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What to expect during your visit

Your doctor will examine you for signs and symptoms of strep throat, including fever and enlarged lymph nodes. Your throat and tonsils will be closely examined using a tongue depressor to check for redness, swelling, white patches and pus. The presence of tiny red spots at the back of the roof of your mouth usually indicates an infection is present, whether viral or bacterial.

To determine whether bacteria, including streptococcal bacteria, are present, your doctor may opt to use one or both of the following tests:

Throat Culture – During this procedure, a sterile swab will be rubbed over the back of the throat and tonsils in order to collect sample secretions. Other than a gagging response in some patients, this is generally causes little discomfort. The collected sample will be cultured in a laboratory for up to three days to determine whether bacteria are present.

Rapid Strep Antigen Test – If a throat culture isn’t possible due lack of availability, or if a more immediate result is required, your doctor may order a rapid antigen test. If the test proves positive for strep bacteria, antibiotics for strep throat will be prescribed. While this test can detect strep bacteria in minutes, it is not as reliable (with many false negatives) as a throat culture and may not catch certain strep infections, so if Strep is highly suspected they may decide not to perform this test and just treat. This is why many doctors use throat cultures to verify the results, especially in children where strep can lead to more serious complications.

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Strep Throat Treatment

Strep throat is typically treated using antibiotics such as penicillin, Amoxicillin, Azithromycin and others. These medications help relieve symptoms and prevent the bacteria from spreading, either within the patient or to others. Symptoms should improve within a day or two of the initial dose of medication. If no improvement takes place after two days, contact your MD Now physician.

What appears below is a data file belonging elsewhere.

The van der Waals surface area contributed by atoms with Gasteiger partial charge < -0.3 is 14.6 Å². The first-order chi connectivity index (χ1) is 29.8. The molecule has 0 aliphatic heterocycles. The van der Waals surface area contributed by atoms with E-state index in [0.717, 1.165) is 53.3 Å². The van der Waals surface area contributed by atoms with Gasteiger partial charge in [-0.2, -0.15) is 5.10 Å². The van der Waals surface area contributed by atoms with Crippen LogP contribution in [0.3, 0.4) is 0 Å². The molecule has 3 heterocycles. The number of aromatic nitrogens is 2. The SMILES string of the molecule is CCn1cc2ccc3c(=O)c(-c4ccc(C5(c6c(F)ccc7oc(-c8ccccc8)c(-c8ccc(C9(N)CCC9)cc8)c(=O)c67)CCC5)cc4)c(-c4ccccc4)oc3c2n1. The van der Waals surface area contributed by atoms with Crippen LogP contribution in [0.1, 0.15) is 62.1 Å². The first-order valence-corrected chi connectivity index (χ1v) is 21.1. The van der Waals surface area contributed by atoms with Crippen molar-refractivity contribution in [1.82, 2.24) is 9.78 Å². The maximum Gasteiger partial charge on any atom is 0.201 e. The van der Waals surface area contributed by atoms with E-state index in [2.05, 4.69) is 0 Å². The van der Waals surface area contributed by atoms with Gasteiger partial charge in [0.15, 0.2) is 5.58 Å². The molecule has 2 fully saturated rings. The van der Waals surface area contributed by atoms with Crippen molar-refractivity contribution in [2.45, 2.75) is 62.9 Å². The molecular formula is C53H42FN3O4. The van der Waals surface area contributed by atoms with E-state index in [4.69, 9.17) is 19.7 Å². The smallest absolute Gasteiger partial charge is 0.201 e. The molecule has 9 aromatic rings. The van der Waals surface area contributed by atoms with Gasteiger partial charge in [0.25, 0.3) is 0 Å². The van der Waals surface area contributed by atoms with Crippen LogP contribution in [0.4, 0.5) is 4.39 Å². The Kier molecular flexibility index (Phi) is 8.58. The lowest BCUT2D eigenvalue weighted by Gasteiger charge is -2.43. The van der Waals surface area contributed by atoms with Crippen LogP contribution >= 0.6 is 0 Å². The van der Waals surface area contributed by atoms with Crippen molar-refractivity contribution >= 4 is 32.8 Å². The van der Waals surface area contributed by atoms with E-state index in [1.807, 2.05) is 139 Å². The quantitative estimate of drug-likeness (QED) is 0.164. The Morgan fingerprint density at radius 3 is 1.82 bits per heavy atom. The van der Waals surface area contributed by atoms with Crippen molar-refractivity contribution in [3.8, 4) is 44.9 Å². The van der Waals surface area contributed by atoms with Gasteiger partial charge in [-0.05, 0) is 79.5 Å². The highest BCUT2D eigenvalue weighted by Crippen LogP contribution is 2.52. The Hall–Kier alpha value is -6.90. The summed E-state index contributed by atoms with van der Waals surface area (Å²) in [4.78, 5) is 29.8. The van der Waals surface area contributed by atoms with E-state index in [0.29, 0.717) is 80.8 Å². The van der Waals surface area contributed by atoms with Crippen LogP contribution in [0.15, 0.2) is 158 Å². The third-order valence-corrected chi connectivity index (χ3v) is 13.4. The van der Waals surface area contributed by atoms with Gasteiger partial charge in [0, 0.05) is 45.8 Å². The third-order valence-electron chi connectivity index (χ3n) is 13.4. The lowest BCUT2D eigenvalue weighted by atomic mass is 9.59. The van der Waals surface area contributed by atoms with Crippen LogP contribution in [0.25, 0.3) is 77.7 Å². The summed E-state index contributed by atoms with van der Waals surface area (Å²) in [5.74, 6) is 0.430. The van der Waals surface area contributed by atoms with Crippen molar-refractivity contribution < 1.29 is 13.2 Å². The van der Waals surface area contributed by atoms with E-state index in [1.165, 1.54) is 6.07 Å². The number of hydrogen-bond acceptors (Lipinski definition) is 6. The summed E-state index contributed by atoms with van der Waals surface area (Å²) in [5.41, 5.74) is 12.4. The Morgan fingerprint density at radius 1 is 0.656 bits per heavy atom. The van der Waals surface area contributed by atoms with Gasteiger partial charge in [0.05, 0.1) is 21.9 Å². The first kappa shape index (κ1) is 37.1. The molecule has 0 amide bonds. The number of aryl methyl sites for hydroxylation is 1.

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Sore Throat vs. Strep Throat vs. Tonsillitis

If a sore throat is simply the result of a cold, it will usually improve or go away within one to two days. Sometimes it will be followed by additional cold symptoms such as congestion and/or a runny nose.

If a sore throat is severe and persistent, lasting longer than two days, it may be due to the streptococcus bacteria or tonsillitis. Cases of tonsillitis will affect the tonsils, the tissue located in the back and on either side of the throat. Sometimes tonsillitis is caused by a bacterial infection such as strep.

Identifying strep is important as it may lead to more serious problems like rheumatic fever, resulting in sore, inflamed joints. Strep can also cause a rash and may eventually damage the heart valves. If you suspect you may have strep, contact your MD Now physician immediately for diagnosis.

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Symptoms of Tonsillitis

Unlike a sore throat caused by a cold, tonsillitis symptoms include swelling of the tonsils and may result in yellow or white spots on tonsils indicating pus. With tonsillitis, patients may also experience:

  • Fever
  • Discomfort when swallowing
  • Swollen lymph glands in the neck
  • Bad breath
  • Voice changes
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Treatment and Remedies for a Sore Throat from Tonsillitis

Treatment depends on whether the tonsillitis is caused by a virus or bacteria. For bacterial infections, antibiotics are usually prescribed. For viral cases, antibiotics are ineffective. The only option is to let the virus run its course. In either case, the following home and over-the-counter treatments should help with symptoms:

  • Drink lots of fluid
  • Get plenty of rest
  • Avoid spicy and crunchy foods that can irritate the throat
  • Stick to smooth, soothing foods like gelatin, soup and frozen desserts
  • Take over-the-counter discomfort relievers like acetaminophen, ibuprofen or naproxen. (Do not give children aspirin.)
  • Use a vaporizer
  • If symptoms worsen or show no sign of improvement, or if the patient is diabetic or immunosuppressed, please seek immediate medical attention.

For repeated tonsillitis infections, or if the tonsils interfere with sleep and breathing, your MD Now doctor may recommend an elective surgery (a tonsillectomy) to remove the tonsils.

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“The above is presented for informational purposes only and is not intended as medical advice. If you require medical advice or treatment, you should go to MD Now Urgent Care, your physician, or the nearest ER for evaluation.”